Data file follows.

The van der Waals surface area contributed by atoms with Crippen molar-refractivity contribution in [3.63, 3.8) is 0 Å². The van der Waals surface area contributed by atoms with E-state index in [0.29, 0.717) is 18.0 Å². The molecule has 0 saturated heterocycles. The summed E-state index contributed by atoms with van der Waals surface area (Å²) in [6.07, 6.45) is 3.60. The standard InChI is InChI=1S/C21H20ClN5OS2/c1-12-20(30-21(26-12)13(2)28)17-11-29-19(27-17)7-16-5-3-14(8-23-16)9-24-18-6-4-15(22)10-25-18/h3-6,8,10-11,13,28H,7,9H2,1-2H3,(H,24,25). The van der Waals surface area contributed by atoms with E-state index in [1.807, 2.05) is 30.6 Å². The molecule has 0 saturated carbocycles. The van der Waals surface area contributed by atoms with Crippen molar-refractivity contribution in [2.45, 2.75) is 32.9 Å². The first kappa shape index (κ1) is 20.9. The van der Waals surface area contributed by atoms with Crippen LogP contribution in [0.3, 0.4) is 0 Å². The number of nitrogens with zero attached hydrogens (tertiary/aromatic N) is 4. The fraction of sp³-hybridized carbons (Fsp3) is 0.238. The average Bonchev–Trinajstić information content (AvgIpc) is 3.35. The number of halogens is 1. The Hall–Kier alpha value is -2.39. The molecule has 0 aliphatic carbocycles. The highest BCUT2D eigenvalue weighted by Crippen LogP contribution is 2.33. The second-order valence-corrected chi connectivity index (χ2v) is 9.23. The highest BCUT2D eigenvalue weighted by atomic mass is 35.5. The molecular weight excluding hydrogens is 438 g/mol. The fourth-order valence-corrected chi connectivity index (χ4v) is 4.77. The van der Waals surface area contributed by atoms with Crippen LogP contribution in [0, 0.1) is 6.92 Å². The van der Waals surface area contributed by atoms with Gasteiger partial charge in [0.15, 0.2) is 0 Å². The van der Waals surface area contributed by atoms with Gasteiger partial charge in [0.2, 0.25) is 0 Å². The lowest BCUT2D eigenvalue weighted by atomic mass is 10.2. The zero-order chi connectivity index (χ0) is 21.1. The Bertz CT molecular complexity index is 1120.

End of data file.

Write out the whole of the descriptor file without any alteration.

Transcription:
The van der Waals surface area contributed by atoms with Crippen molar-refractivity contribution in [3.63, 3.8) is 0 Å². The van der Waals surface area contributed by atoms with E-state index in [0.29, 0.717) is 18.0 Å². The molecule has 0 saturated heterocycles. The summed E-state index contributed by atoms with van der Waals surface area (Å²) in [6.07, 6.45) is 3.60. The standard InChI is InChI=1S/C21H20ClN5OS2/c1-12-20(30-21(26-12)13(2)28)17-11-29-19(27-17)7-16-5-3-14(8-23-16)9-24-18-6-4-15(22)10-25-18/h3-6,8,10-11,13,28H,7,9H2,1-2H3,(H,24,25). The van der Waals surface area contributed by atoms with E-state index in [1.807, 2.05) is 30.6 Å². The molecule has 0 saturated carbocycles. The van der Waals surface area contributed by atoms with Crippen molar-refractivity contribution in [2.45, 2.75) is 32.9 Å². The first kappa shape index (κ1) is 20.9. The van der Waals surface area contributed by atoms with Crippen LogP contribution in [0.3, 0.4) is 0 Å². The number of nitrogens with zero attached hydrogens (tertiary/aromatic N) is 4. The fraction of sp³-hybridized carbons (Fsp3) is 0.238. The average Bonchev–Trinajstić information content (AvgIpc) is 3.35. The number of halogens is 1. The Hall–Kier alpha value is -2.39. The molecule has 0 aliphatic carbocycles. The highest BCUT2D eigenvalue weighted by Crippen LogP contribution is 2.33. The second-order valence-corrected chi connectivity index (χ2v) is 9.23. The highest BCUT2D eigenvalue weighted by atomic mass is 35.5. The molecular weight excluding hydrogens is 438 g/mol. The fourth-order valence-corrected chi connectivity index (χ4v) is 4.77. The van der Waals surface area contributed by atoms with Crippen LogP contribution in [0, 0.1) is 6.92 Å². The van der Waals surface area contributed by atoms with Gasteiger partial charge in [0.15, 0.2) is 0 Å². The van der Waals surface area contributed by atoms with Gasteiger partial charge in [0.2, 0.25) is 0 Å². The lowest BCUT2D eigenvalue weighted by atomic mass is 10.2. The zero-order chi connectivity index (χ0) is 21.1. The Bertz CT molecular complexity index is 1120.